Doug Pederson, Bob Sutton reportedly new Chiefs coordinators
The Chiefs reportedly have hired Bob Sutton as their new defensive coordinator and Doug Pederson as their new offensive coordinator.
The 61-year-old Sutton has spent the last 13 seasons with the New York Jets, 10 as linebackers coach.
Pederson, 44, was an NFL quarterback for 12 seasons and has been an offensive assistant with Andy Reid and the Philadelphia Eagles for the past four years.
Reid interviewed Brad Childress about a non-coordinator position earlier in the week, while Ray Farmer and John Dorsey auditioned for the GM vacancy.
Lovie Smith to interview with San Diego Chargers
Former Chicago Bears coach Lovie Smith will interview with the San Diego Chargers on Friday.
New GM Tom Telesco may also meet with Colts OC Bruce Arians, who says he's interested in the San Diego gig.
Finalists for Class of 2013
Four first-year eligible nominees – Larry Allen, Jonathan Ogden, Warren Sapp, and Michael Strahan – are among the 15 modern-era finalists who will be considered for election to the Pro Football Hall of Fame when the Hall’s Selection Committee meets in New Orleans, La. on Saturday, Feb. 2, 2013.
Terrell Davis, Steve Atwater, Karl Mecklenburg, and John Lynch didn't make the cut. This was Lynch's first year of eligibility; Davis has been a semifinalist for six straight years but never went beyond that, while Mecklenburg and Atwater's hall bids have been cut short here for the second year in a row.
Sure, Tebowmaniacs point to his record in 2011 and how he beat the Pittsburgh Steelers in the playoffs and blah, blah, blah. What they ignore is that Denver’s defense was really good last season, Tebow pulled out more improbable escapes than Criss Angel and that, when faced with good strategy by teams like New England and even Kansas City, Tebow was an unworkable mess as a quarterback.
That’s where Tebowmaniacs do him the most harm. Instead of understanding his faults – he’s a horrible practice player with bad mechanics who can’t read defenses – they say, “Just look at the record.” In doing that, Tebow and his group of enablers (starting with his father and brother Rob) seem to think nothing is wrong, that he can go on playing the way he does until somebody in the NFL wises up and just gives Timmy a chance to start again….Maybe instead of coddling Tebow by making him a co-No. 2 quarterback the way Ryan did when the Jets played Jacksonville in December, people who actually coach in the league will say openly, “You’re not good enough.”
And this is exactly what Tebow needs to hear…Tebow is a good kid and obviously well-meaning. He’s the kind of person who may have been able to make the changes if he was told that this was the only way he could survive in the league. If a team would spend a couple of years with Tebow on the bench as a No. 3 quarterback and teach him simple things – such as the difference between two-deep and three-deep coverage – Tebow might be able to make it.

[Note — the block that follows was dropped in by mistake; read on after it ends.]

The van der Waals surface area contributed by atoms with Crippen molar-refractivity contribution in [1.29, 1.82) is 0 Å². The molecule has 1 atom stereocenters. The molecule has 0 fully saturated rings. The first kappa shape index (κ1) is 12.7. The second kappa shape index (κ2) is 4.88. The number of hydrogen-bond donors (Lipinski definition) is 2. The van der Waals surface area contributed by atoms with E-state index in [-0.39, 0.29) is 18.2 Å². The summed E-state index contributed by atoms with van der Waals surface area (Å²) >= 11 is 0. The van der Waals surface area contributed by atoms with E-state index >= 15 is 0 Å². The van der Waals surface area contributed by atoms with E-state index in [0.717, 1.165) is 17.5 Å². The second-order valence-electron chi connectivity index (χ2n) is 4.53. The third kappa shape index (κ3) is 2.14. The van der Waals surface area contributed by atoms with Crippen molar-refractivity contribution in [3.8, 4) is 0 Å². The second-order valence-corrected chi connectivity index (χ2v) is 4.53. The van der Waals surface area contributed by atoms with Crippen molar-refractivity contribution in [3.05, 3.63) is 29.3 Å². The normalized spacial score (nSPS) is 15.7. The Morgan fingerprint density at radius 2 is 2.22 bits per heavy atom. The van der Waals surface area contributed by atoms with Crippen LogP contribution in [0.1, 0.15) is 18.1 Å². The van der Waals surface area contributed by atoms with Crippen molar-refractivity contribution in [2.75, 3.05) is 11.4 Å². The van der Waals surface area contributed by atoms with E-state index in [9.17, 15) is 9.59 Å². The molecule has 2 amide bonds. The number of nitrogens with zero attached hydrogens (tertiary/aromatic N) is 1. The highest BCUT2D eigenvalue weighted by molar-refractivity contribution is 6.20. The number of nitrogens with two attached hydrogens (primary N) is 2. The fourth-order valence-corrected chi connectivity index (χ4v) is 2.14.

More than likely, though, it’s probably too late and Tebow’s only real hope of staying in the league is to shift to fullback or H-back or some other non-essential position. That’s because, starting with the absurdly bad decision by former Denver coach Josh McDaniels to draft him in the first round, Tebow has suffered through perhaps the most mismanaged career in the history of the NFL. It has been so bungled that Tebow could be out of football in a few months if he doesn’t wise up.
Now that the Jaguars have officially said no to the idea of Teebs coming to Jacksonville, I'm thinking the Oakland Raiders need to step up and put an end to this madness.
Cowboys eye Monte Kiffin for DC
If Kiffin is hired, the Cowboys would be switching from a 3-4 defensive front to a 4-3, forcing pass-rusher DeMarcus Ware to play defensive end, with his hand on the ground for the first time in his career.
Kiffin resigned as defensive coordinator at USC, where his son Lane is the head coach, and expressed his desire to return to the NFL.
Jones, Garrett and Kiffin could not be reached for comment.
Andy Reid was interested in appointing Kiffin to be his defensive coordinator when he took over the Kansas City Chiefs but Kiffin was not interested in that opportunity.
Kiffin going to Dallas to coach the players they have there isn't actually too much worse a fit than a Peyton Manning/Norv Turner collaboration. The Cowboys have CBs who are best at playing man coverage, and now they want to go to Tampa 2? It would require a position change for DeMarcus Ware, and the indentification and acquisition of 2 quality DTs, and also a box safety. It would also likely foreshadow the departure of OLB Anthony Spencer, which isn't a total surprise.